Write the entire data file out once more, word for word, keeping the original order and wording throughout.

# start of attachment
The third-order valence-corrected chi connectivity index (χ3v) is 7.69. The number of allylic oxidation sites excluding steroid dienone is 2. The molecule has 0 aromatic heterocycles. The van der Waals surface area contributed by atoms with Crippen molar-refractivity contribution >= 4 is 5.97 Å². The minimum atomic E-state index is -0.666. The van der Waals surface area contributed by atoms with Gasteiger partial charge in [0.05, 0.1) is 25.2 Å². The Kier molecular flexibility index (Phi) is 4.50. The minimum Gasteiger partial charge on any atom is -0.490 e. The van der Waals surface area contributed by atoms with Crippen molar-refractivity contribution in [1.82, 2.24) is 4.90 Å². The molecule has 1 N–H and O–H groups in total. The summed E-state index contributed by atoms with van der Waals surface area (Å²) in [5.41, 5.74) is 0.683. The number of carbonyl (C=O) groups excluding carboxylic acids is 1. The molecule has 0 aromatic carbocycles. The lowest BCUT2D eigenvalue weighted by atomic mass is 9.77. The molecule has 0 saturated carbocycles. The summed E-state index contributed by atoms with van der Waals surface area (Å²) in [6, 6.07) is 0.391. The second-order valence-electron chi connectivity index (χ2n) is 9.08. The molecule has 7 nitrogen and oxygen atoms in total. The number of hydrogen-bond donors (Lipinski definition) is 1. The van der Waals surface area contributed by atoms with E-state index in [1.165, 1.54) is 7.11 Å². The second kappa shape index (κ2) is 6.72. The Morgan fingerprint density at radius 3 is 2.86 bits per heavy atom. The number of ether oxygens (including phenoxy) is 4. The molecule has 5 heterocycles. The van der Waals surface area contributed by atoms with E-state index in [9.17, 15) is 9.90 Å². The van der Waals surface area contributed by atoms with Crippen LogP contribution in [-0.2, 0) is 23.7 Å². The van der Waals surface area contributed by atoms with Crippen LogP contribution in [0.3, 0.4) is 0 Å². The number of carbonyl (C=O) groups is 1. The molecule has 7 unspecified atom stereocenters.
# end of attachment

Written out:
The third-order valence-corrected chi connectivity index (χ3v) is 7.69. The number of allylic oxidation sites excluding steroid dienone is 2. The molecule has 0 aromatic heterocycles. The van der Waals surface area contributed by atoms with Crippen molar-refractivity contribution >= 4 is 5.97 Å². The minimum atomic E-state index is -0.666. The van der Waals surface area contributed by atoms with Gasteiger partial charge in [0.05, 0.1) is 25.2 Å². The Kier molecular flexibility index (Phi) is 4.50. The minimum Gasteiger partial charge on any atom is -0.490 e. The van der Waals surface area contributed by atoms with Crippen molar-refractivity contribution in [1.82, 2.24) is 4.90 Å². The molecule has 1 N–H and O–H groups in total. The summed E-state index contributed by atoms with van der Waals surface area (Å²) in [5.41, 5.74) is 0.683. The number of carbonyl (C=O) groups excluding carboxylic acids is 1. The molecule has 0 aromatic carbocycles. The lowest BCUT2D eigenvalue weighted by atomic mass is 9.77. The molecule has 0 saturated carbocycles. The summed E-state index contributed by atoms with van der Waals surface area (Å²) in [6, 6.07) is 0.391. The second-order valence-electron chi connectivity index (χ2n) is 9.08. The molecule has 7 nitrogen and oxygen atoms in total. The number of hydrogen-bond donors (Lipinski definition) is 1. The van der Waals surface area contributed by atoms with E-state index in [1.165, 1.54) is 7.11 Å². The second kappa shape index (κ2) is 6.72. The Morgan fingerprint density at radius 3 is 2.86 bits per heavy atom. The number of ether oxygens (including phenoxy) is 4. The molecule has 5 heterocycles. The van der Waals surface area contributed by atoms with E-state index in [9.17, 15) is 9.90 Å². The van der Waals surface area contributed by atoms with Crippen LogP contribution in [-0.2, 0) is 23.7 Å². The van der Waals surface area contributed by atoms with Crippen LogP contribution in [0.3, 0.4) is 0 Å². The number of carbonyl (C=O) groups is 1. The molecule has 7 unspecified atom stereocenters.